Manfred, MLB Reiterate Commitment To Oakland Market
MLB Commissioner Rob Manfred said that he "remains committed to Oakland as a major-league market despite the A's continued failed attempts to secure a ballpark site," according to John Shea of the S.F. CHRONICLE. The A's were "rejected in December in their latest bid to find a new home, this one near Laney College." The team said that it will announce its next target, either the Oakland-Alameda County Coliseum site or Howard Terminal, "by the end of this year." Manfred said the Laney College venture was "an unfortunate misstep, but there is no human endeavor where you get it right every single time." Manfred added that A's Managing Partner John Fisher, who has not commented on any ballpark pursuits, would "agree." Manfred said that "both remaining sites are viable" (S.F. CHRONICLE, 7/18). Manfred said, "I believe that there is not another market in the United States that has the upside potential that Oakland has, and I think we would regret leaving Oakland if we did that." Manfred also said that he was encouraging the A's to get to a new ballpark site decision "sooner rather than later ... so that you can get to the next step, which is determining whether you have the economic viability in terms of financing and the like" (Eric Fisher, Staff Writer).
ANOTHER BAY AREA: In Tampa, Marc Topkin notes Manfred yesterday "expressed extreme confidence" in Rays Owner Stu Sternberg to "make a deal" to get the proposed $892M Ybor City ballpark built. Manfred: "He's going to get this done." Manfred said that he "liked the overall plans the Rays unveiled last week for the fixed-roof, glass-walled facility." Manfred said, "I thought the design was innovative and well suited to the Tampa Bay market. ... I also thought the design was imbued with a sense of realism in terms of what it would cost to actually get the stadium built. It's not some crazy -- I think it was economically efficient, let me use that term." Manfred "reiterated his support for the area, despite the ongoing attendance issues at Tropicana Field." More Manfred: "Tampa-St. Pete is a major-league market. And I think Stu believes that, and that's equally important. And that's why we've spent so much time and effort there" (TAMPA BAY TIMES, 7/18). Manfred said that the next step for the Rays is a financing plan. He said, "Stadiums are municipal assets. They are indicative of a ... region's status kind of as a major league city, and participation either in terms of businesses or governmental entities in the financing of the stadium I continue to believe is completely appropriate." Manfred: "If you are going to have private financing, the other piece that has to be present is support for the club in terms of attendance, sponsorship and all those great things that put the owner in a position to repay the debt that they inevitably would have to incur to get the stadium constructed" (AP, 7/17).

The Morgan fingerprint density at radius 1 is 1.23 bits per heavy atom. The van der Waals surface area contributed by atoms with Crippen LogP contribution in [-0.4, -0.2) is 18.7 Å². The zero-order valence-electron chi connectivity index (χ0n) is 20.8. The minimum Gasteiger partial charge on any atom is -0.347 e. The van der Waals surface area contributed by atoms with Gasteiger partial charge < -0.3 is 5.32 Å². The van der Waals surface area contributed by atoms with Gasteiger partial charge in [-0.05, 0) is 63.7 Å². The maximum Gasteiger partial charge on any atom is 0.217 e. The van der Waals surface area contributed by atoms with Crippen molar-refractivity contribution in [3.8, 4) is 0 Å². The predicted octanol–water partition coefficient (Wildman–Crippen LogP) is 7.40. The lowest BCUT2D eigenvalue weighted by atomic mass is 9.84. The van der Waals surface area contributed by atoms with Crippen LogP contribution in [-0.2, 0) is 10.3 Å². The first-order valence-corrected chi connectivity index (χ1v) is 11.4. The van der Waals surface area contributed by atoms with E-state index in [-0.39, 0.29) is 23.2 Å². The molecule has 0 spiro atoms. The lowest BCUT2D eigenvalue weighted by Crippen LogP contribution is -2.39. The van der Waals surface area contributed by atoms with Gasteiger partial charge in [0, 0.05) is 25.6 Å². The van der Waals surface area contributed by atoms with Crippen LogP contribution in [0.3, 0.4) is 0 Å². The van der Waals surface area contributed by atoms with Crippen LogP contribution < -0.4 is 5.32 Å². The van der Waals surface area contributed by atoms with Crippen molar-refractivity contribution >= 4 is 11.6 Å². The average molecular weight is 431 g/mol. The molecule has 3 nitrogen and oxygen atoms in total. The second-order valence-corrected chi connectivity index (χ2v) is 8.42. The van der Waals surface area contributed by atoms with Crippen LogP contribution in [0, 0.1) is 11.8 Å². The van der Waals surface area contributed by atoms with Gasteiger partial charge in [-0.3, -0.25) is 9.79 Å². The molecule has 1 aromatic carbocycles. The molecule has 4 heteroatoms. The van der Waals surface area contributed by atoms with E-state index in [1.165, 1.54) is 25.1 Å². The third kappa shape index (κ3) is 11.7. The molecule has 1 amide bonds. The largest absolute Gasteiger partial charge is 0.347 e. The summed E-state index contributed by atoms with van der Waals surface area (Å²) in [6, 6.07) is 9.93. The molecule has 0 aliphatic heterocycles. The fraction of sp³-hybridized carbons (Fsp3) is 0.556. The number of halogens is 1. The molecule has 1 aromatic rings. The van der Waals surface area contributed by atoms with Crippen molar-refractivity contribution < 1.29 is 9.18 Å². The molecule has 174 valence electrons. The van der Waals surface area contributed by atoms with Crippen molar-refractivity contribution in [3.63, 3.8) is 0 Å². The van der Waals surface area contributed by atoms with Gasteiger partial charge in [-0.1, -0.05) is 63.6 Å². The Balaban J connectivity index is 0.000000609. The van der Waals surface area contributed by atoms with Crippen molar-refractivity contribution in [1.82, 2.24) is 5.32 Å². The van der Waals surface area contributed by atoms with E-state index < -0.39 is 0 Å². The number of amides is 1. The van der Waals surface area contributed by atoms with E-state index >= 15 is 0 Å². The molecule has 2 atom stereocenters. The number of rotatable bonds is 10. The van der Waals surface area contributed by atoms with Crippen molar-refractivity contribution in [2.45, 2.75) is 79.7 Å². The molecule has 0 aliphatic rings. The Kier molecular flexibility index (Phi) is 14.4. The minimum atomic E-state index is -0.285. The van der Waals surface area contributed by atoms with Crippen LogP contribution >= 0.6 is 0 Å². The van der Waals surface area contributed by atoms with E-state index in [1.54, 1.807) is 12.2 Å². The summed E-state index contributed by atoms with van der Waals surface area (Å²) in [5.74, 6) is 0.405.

SIN CITY? In Las Vegas, Bill Bradley notes the city has been "mentioned in the past few years as a possibility" for MLB. Manfred said, "Vegas is a viable expansion alternative. I think it's big enough." Manfred said that before MLB "expands from its current 30 franchises, stadium issues need to be settled in Oakland and Tampa Bay." Manfred: "I would like to get to 32 (teams)." Manfred said that getting to 32 teams would "help MLB move to either four division of eight teams or eight divisions of four teams." MLB currently has "six divisions of five teams, 15 in each league" (LAS VEGAS REVIEW-JOURNAL, 7/18).